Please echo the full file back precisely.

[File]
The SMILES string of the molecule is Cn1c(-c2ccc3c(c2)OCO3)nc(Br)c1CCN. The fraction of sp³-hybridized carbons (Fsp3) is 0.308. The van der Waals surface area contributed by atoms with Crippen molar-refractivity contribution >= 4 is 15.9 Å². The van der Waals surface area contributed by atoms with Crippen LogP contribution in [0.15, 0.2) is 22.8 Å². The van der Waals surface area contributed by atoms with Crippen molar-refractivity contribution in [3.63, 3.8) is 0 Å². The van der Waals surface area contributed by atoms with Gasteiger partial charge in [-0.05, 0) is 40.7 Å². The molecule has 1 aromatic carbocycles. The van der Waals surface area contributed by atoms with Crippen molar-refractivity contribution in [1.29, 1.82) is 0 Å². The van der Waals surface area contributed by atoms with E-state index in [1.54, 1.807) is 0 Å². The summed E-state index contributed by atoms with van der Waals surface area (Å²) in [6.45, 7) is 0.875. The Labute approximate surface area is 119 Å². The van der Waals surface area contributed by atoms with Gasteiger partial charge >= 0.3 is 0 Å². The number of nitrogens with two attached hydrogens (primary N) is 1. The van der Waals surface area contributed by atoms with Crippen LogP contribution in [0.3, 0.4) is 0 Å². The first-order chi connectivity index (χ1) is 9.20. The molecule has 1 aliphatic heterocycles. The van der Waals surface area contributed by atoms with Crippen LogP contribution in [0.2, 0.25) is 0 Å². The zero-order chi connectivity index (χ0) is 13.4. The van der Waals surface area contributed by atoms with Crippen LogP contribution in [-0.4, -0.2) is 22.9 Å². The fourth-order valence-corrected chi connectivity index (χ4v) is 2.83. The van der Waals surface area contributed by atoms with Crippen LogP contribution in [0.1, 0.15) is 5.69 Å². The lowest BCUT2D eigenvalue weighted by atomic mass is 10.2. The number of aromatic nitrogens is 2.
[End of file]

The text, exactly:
The SMILES string of the molecule is Cn1c(-c2ccc3c(c2)OCO3)nc(Br)c1CCN. The fraction of sp³-hybridized carbons (Fsp3) is 0.308. The van der Waals surface area contributed by atoms with Crippen molar-refractivity contribution >= 4 is 15.9 Å². The van der Waals surface area contributed by atoms with Crippen LogP contribution in [0.15, 0.2) is 22.8 Å². The van der Waals surface area contributed by atoms with Crippen molar-refractivity contribution in [3.63, 3.8) is 0 Å². The van der Waals surface area contributed by atoms with Gasteiger partial charge in [-0.05, 0) is 40.7 Å². The molecule has 1 aromatic carbocycles. The van der Waals surface area contributed by atoms with Crippen molar-refractivity contribution in [1.29, 1.82) is 0 Å². The van der Waals surface area contributed by atoms with E-state index in [1.54, 1.807) is 0 Å². The summed E-state index contributed by atoms with van der Waals surface area (Å²) in [6.45, 7) is 0.875. The Labute approximate surface area is 119 Å². The van der Waals surface area contributed by atoms with Gasteiger partial charge >= 0.3 is 0 Å². The number of nitrogens with two attached hydrogens (primary N) is 1. The van der Waals surface area contributed by atoms with Crippen LogP contribution in [0.3, 0.4) is 0 Å². The first-order chi connectivity index (χ1) is 9.20. The molecule has 1 aliphatic heterocycles. The van der Waals surface area contributed by atoms with Crippen LogP contribution in [0.2, 0.25) is 0 Å². The zero-order chi connectivity index (χ0) is 13.4. The van der Waals surface area contributed by atoms with Crippen LogP contribution in [-0.4, -0.2) is 22.9 Å². The fourth-order valence-corrected chi connectivity index (χ4v) is 2.83. The van der Waals surface area contributed by atoms with Crippen LogP contribution in [0.1, 0.15) is 5.69 Å². The lowest BCUT2D eigenvalue weighted by atomic mass is 10.2. The number of aromatic nitrogens is 2.